Quotations by Stanley, Jason


It is often said that governing is the art of compromise. But this is not a statement about governing; it is rather about the values of democracy. Legislating in the common interest means not confusing one’s own values with the common values. It requires giving equal weight to values that one does not share. But too often, commitment to this principle appears weak — a failure to stand by one’s principles.

Jason Stanley (b. 1969) American philosopher, epistemologist, academic
“Democracy and the Demagogue,” New York Times (12 Oct 2015)
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Added on 10-May-21 | Last updated 10-May-21
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To describe someone as a “criminal” is both to mark that person with a terrifying permanent character trait and simultaneously to place the person outside the circle of “us.” They are criminals. We make mistakes.

Jason Stanley (b. 1969) American philosopher, epistemologist, academic
How Fascism Works: The Politics of Us and Them, ch. 7 (2018)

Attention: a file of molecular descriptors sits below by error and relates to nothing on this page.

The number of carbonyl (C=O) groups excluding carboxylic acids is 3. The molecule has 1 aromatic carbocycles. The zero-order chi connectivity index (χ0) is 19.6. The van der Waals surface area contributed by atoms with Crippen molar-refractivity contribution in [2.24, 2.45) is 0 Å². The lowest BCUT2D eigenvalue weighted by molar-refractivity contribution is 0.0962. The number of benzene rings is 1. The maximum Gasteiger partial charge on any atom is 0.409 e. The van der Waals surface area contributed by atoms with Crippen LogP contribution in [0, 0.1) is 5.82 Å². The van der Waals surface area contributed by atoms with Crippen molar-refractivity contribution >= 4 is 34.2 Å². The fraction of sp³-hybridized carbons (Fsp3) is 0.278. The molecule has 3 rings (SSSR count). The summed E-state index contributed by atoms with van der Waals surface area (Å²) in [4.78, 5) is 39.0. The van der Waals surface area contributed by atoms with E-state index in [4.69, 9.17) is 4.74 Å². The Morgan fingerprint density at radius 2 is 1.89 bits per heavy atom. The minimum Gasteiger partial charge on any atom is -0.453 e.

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Added on 21-Oct-21 | Last updated 21-Oct-21
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The nature of liberal democracy prevents propagandistic statements from being banned, since among the liberties it permits is the freedom of speech. But since humans have characteristic rational weaknesses and are susceptible to flattery and manipulation, allowing propaganda has a high likelihood of leading to tyranny, and hence to the end of liberal democracy.

Jason Stanley (b. 1969) American philosopher, epistemologist, academic
How Propaganda Works, ch. 1 (2015)
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Added on 14-Oct-21 | Last updated 14-Oct-21
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Allegiance to the group identity forged by political party affiliation renders Americans blind to the essential similarities between the agendas of the two parties, similarities that can be expected to be exactly the ones that run counter to public interest, in other words, those interests of the deep-pocketed backers of elections to which any politician must be subservient in order to raise the kind of money necessary to run for national office.

Jason Stanley (b. 1969) American philosopher, epistemologist, academic
How Propaganda Works, Introduction (2015)
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Added on 7-Oct-21 | Last updated 7-Oct-21
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